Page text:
Opinions on the design please - Tropical Fish Keeping - Aquarium fish care and resources

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post #1 of 16 Old 02-07-2013, 04:48 PM Thread Starter
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Thumbs up Opinions on the design please

Firstly a big thankyou to Titan who suggested the programme

Here is a design for my stand for a 100gal aquarium. Its going to incorporate a QT and hospital tank and will be the focal point of my living room. The stand itself will only be sanded and have a clear stain, I love the look of wood, not veneer, it kinda takes something away.

Main frame is 4" x 2" with hidden supports, the top is enclosed slightly but still offers a large viewing area on 3 sides.

The aquarium itself is going to be freshwater tropical, heavily planted and the hardscape will be a mixture of limestone and bogwood/mopani root or sumartran driftwood.

Please give me your most honest of opinions............
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post #2 of 16 Old 02-07-2013, 05:23 PM
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limestone will mess with your water parameters, unless you are looking for harder water you might want to go with a different type of rock.
Slate might look nice.
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post #3 of 16 Old 02-07-2013, 05:25 PM Thread Starter
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My waters pretty hard already, i want to try and get the "cliff" face type of look, thanks for the info on the limestone tho.

ph 7.2, kh 10, gh 16

Fish will brighten your day even when the world tries to darken it

http://www.youtube.com/watch?v=RvLjCixucBk&feature=plcp

Last edited by Molinious; 02-07-2013 at 05:36 PM.
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post #4 of 16 Old 02-07-2013, 07:02 PM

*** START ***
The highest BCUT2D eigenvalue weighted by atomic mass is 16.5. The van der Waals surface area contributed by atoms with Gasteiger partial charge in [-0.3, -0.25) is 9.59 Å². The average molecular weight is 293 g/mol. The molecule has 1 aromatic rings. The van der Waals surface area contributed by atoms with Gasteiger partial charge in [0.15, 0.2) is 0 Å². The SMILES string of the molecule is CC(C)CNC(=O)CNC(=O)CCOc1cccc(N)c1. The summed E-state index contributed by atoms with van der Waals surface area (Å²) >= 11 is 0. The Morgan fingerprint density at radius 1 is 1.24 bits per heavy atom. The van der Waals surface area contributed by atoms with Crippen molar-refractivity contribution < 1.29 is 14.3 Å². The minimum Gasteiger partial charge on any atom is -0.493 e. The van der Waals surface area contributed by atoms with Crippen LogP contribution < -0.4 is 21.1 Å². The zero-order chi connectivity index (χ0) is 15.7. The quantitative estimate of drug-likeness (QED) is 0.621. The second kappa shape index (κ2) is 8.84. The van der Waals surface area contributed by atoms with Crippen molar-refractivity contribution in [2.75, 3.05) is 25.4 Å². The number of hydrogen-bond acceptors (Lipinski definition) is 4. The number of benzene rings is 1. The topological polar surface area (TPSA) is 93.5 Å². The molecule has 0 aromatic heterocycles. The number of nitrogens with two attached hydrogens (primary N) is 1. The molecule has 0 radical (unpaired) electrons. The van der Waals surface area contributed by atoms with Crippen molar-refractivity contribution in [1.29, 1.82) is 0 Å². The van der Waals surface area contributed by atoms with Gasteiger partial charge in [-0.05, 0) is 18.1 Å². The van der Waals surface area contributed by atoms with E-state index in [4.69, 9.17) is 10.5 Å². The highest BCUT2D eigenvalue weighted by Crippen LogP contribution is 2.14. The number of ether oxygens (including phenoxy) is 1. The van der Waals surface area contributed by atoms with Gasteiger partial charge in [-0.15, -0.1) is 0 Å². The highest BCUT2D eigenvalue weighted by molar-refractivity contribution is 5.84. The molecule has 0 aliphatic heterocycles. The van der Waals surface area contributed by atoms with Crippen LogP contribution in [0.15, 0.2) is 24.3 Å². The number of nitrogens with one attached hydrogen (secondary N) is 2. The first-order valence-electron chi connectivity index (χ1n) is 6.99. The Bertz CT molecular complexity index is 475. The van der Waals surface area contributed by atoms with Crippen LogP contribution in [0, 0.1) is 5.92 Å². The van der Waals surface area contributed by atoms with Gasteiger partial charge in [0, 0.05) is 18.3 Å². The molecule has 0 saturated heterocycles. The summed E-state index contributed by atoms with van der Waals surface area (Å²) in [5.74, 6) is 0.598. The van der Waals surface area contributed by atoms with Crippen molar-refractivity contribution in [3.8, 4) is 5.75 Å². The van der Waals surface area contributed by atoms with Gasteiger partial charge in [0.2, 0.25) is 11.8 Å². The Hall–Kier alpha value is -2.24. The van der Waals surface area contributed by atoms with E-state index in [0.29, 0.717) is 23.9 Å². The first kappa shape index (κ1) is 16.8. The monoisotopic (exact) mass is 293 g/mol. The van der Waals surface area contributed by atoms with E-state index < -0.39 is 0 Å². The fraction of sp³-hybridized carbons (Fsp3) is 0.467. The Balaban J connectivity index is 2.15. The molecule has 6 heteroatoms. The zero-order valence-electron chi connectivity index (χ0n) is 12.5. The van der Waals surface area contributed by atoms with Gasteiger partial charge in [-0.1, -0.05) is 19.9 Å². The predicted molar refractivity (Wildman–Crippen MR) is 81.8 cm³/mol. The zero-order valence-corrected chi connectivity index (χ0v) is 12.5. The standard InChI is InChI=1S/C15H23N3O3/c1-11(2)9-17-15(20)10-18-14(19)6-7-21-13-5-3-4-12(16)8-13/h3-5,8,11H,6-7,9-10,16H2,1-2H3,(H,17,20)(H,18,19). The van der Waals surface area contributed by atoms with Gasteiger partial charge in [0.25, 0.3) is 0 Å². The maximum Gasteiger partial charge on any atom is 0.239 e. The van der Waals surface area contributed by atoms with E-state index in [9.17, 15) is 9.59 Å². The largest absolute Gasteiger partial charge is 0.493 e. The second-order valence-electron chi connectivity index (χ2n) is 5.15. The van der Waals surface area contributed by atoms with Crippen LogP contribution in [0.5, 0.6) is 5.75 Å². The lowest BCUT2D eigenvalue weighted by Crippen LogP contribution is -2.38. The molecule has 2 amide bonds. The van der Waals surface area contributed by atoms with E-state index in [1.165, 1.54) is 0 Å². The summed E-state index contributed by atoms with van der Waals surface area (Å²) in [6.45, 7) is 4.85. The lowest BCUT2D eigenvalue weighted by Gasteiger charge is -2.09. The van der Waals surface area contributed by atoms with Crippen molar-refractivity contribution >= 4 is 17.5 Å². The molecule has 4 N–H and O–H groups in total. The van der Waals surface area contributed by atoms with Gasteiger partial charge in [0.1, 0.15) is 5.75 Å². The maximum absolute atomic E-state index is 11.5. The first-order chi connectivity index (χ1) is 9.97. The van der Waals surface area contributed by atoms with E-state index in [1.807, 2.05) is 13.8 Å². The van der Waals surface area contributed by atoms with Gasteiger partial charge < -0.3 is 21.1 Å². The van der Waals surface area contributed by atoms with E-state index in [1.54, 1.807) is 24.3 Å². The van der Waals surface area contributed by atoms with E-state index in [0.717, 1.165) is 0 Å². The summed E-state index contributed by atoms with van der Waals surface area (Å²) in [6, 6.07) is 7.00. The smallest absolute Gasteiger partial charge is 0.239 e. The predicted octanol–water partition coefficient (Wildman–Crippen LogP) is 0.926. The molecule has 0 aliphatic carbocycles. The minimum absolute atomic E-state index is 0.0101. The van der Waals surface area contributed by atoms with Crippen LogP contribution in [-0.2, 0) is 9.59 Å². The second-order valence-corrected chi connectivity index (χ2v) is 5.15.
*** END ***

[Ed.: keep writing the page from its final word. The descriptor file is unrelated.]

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Originally Posted by Molinious View Post
My waters pretty hard already, i want to try and get the "cliff" face type of look, thanks for the info on the limestone tho.

ph 7.2, kh 10, gh 16
You said heavily planted, that seems to be as elusive a number as "pretty hard water". If it is heavily planted then the plants may offset the limestone if your fish load is on the lower side, another seemingly elusive quantification, due to the plants consuming the CaCO3 for the carbon instead of the CO2. That seems to be the way it works anyway.

Personal preference: I like the clear glass corners, looks cleaner than a wood assembly to me, otherwise it looks like a really great setup. Good plan, workable.

Don't forget that you'll still need a glass top on the tank to keep wood damage down from condensation.

Jeff.


Total years fish keeping experience: 7 months, can't start counting in years for a while yet.

The shotgun approach to a planted tank with an LED fixture

Small scale nitrogen cycle with a jar, water and fish food; no substrate, filter etc
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post #5 of 16 Old 02-08-2013, 03:11 AM Thread Starter
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You said heavily planted, that seems to be as elusive a number as "pretty hard water". If it is heavily planted then the plants may offset the limestone if your fish load is on the lower side, another seemingly elusive quantification, due to the plants consuming the CaCO3 for the carbon instead of the CO2. That seems to be the way it works anyway.

Personal preference: I like the clear glass corners, looks cleaner than a wood assembly to me, otherwise it looks like a really great setup. Good plan, workable.

Don't forget that you'll still need a glass top on the tank to keep wood damage down from condensation.

Jeff.
Sorry Jeff, pretty hard water followed by the perameters isnt elusive. Very heavily planted because its still in the planning stage, the design is mainly for my stepfather as hes going to build it( retired carpenter). I cant give exact numbers or types of plants unil i see the hardscape forming. As you lseem to want things accurate then its evaporation not condensation

Fish will brighten your day even when the world tries to darken it

http://www.youtube.com/watch?v=RvLjCixucBk&feature=plcp
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post #6 of 16 Old 02-08-2013, 07:48 AM
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Quote:
Originally Posted by Molinious View Post
Sorry Jeff, pretty hard water followed by the perameters isnt elusive. Very heavily planted because its still in the planning stage, the design is mainly for my stepfather as hes going to build it( retired carpenter). I cant give exact numbers or types of plants unil i see the hardscape forming. As you lseem to want things accurate then its evaporation not condensation